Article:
Thread Starter 
What is SPT?

We have tried all kinds of elimination diets but I don't think that route is very effective for us, we need a test... We've never been able to get to baseline with eliminating.

I don't think we qualify for Medicaid but I will have my DH call just in case... I think with his unemployment checks, we are just above the cutoff point. I wish I could get some kind of inexpensive supplemental insurance.

Can you pick & choose which foods to test for? Does it make the most sense to test for every food possible? Or just the foods you eat most regularly? So we are currently on a vegan, gluten-free diet, should we still test for dairy, meats, etc? Obviously those aren't things that are causing us issues now since we don't eat them but if the results show lots of allergies then we may need to substitute in new foods and I've always suspected I'm allergic to certain animal products so I wouldn't want to sub in allergenic foods, you know? Maybe I'm getting too far ahead of myself but my sisters recently had testing done and found they were allergic to tons & tons of things & they weren't even having symptoms half as bad as mine...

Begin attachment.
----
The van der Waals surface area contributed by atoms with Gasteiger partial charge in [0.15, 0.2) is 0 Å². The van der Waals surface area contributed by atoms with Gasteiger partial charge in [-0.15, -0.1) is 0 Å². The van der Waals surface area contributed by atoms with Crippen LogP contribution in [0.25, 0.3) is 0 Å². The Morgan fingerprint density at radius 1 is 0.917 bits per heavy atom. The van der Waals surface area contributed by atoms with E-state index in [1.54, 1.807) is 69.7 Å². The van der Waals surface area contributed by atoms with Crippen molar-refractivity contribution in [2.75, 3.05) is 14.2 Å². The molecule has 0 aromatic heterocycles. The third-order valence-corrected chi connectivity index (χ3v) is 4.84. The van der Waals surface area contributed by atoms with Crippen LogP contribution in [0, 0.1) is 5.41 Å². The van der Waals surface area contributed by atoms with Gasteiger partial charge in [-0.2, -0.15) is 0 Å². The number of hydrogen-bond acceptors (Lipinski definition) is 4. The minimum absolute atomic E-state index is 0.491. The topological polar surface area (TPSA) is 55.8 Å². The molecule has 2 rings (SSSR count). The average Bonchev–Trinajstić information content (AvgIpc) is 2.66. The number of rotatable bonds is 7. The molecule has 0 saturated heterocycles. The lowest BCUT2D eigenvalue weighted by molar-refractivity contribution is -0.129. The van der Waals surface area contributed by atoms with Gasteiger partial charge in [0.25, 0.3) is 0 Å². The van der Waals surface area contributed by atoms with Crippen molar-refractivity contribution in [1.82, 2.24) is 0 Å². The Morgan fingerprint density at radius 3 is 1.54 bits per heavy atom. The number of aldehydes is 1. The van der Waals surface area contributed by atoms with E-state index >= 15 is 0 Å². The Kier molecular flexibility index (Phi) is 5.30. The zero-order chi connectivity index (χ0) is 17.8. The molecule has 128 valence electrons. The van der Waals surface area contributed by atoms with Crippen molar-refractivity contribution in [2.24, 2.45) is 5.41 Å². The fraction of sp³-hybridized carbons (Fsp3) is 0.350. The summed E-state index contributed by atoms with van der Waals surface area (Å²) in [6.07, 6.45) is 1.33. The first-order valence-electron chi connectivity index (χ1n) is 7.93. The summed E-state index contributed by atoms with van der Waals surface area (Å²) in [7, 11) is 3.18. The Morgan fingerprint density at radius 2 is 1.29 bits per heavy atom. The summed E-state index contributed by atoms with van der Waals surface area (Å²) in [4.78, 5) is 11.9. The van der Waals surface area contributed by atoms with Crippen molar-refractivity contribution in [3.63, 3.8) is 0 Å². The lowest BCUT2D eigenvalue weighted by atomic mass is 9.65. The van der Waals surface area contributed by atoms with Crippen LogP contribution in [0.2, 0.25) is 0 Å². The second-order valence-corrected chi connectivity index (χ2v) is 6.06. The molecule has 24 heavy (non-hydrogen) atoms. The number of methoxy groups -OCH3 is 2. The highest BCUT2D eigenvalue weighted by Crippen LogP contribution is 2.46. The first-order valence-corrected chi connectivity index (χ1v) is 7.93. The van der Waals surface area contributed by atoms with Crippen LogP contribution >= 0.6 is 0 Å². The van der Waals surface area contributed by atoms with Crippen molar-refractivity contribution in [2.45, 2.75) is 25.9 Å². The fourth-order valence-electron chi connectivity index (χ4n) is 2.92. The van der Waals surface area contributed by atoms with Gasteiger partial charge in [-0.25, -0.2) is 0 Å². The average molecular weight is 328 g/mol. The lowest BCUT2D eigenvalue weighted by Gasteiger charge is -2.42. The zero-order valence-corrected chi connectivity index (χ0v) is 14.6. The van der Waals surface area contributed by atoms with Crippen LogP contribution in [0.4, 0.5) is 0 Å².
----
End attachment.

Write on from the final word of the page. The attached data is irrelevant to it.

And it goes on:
OH! I'm guessing SPT is skin-prick test, is that right? So blood tests are actually less accurate???
post #5 of 7

The "casting a wide net" approach is loosing it's ground in the allergy world.  May Drs are now going to "if you haven't seen a reaction we won't test for it".  A positive result is only 50% accurate (a negative is 90+% accurate).